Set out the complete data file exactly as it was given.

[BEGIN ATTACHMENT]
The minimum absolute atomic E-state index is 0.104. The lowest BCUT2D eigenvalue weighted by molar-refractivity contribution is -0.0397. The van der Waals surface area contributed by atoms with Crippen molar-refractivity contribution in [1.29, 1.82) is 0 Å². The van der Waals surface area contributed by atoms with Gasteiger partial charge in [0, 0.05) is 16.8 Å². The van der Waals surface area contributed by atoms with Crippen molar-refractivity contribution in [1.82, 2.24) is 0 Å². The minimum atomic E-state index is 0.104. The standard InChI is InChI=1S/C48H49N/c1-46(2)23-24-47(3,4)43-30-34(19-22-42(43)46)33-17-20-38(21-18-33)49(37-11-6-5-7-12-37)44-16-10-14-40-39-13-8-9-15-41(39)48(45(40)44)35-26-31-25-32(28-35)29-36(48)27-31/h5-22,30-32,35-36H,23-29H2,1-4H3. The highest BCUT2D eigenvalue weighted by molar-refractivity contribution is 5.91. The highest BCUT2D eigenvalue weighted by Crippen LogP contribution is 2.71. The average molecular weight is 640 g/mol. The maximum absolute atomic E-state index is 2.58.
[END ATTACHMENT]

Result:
The minimum absolute atomic E-state index is 0.104. The lowest BCUT2D eigenvalue weighted by molar-refractivity contribution is -0.0397. The van der Waals surface area contributed by atoms with Crippen molar-refractivity contribution in [1.29, 1.82) is 0 Å². The van der Waals surface area contributed by atoms with Gasteiger partial charge in [0, 0.05) is 16.8 Å². The van der Waals surface area contributed by atoms with Crippen molar-refractivity contribution in [1.82, 2.24) is 0 Å². The minimum atomic E-state index is 0.104. The standard InChI is InChI=1S/C48H49N/c1-46(2)23-24-47(3,4)43-30-34(19-22-42(43)46)33-17-20-38(21-18-33)49(37-11-6-5-7-12-37)44-16-10-14-40-39-13-8-9-15-41(39)48(45(40)44)35-26-31-25-32(28-35)29-36(48)27-31/h5-22,30-32,35-36H,23-29H2,1-4H3. The highest BCUT2D eigenvalue weighted by molar-refractivity contribution is 5.91. The highest BCUT2D eigenvalue weighted by Crippen LogP contribution is 2.71. The average molecular weight is 640 g/mol. The maximum absolute atomic E-state index is 2.58.